Transcatheter aortic valve replacement for native aortic valve regurgitation as a bridge to liver transplantation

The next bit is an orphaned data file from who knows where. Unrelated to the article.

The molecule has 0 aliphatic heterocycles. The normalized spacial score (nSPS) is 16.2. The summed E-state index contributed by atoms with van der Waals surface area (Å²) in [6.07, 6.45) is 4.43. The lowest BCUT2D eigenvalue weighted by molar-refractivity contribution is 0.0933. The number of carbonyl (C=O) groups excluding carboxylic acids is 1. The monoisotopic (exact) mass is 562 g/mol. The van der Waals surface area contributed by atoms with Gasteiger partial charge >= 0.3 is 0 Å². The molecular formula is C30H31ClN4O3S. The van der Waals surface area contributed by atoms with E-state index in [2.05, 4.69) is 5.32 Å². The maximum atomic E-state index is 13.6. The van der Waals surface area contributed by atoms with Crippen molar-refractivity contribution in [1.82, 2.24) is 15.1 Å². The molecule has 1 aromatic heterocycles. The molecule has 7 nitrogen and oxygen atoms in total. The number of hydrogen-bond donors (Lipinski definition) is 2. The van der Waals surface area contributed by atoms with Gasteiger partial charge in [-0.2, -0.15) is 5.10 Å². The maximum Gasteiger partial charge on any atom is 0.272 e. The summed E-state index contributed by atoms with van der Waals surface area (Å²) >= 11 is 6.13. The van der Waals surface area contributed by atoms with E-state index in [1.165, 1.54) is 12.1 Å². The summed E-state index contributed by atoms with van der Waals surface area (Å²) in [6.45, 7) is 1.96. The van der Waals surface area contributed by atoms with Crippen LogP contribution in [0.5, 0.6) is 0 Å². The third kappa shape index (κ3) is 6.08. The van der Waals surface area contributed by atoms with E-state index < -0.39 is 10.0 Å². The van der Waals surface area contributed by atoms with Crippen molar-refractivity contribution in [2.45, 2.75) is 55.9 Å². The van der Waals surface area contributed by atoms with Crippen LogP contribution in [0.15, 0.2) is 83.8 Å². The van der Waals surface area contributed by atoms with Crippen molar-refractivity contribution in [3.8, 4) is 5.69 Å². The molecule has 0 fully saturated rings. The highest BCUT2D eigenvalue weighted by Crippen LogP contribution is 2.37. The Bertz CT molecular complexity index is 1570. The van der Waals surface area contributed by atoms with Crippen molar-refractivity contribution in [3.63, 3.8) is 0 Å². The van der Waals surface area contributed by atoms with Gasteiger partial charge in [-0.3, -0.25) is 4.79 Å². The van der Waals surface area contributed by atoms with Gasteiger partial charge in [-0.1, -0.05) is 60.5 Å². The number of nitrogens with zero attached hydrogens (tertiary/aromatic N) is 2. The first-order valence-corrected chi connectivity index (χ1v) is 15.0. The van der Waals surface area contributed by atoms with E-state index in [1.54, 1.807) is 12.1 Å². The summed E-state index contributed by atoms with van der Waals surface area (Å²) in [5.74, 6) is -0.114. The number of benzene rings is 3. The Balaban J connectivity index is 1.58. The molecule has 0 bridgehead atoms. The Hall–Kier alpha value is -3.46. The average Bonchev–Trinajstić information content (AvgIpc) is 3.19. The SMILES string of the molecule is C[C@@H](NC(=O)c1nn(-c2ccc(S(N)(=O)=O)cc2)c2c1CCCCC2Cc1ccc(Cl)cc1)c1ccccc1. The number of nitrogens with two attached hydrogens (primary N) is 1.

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Coexistence of end-stage liver disease (ESLD) and severe valvular heart disease conveyed substantial risk for patients, oftentimes leading to exclusion from liver transplantation candidacy due to inability to safely offer cardiac surgery prior to transplantation. Several approaches have been described, including performing transplantation and valve surgery concurrently, or in sequence. Both options, however, have associated complications: catastrophic repercussion of peri-operative coagulopathy and organ dysfunction post-transplantation, respectively. The introduction of transcatheter procedures offered a safer alternative for high-risk patients; however, its recognized indications remained limited. A novel approach to this surgical dilemma by performing transcatheter aortic valve replacement (TAVR) for severe native aortic valve regurgitation in a patient on the liver transplant list has been presented. The procedure proved to be an effective management for the aortic valve insufficiency, improving our patient’s hemodynamics in preparation for the subsequent orthotopic liver transplantation (OLT). © 2015 Wiley Periodicals, Inc.

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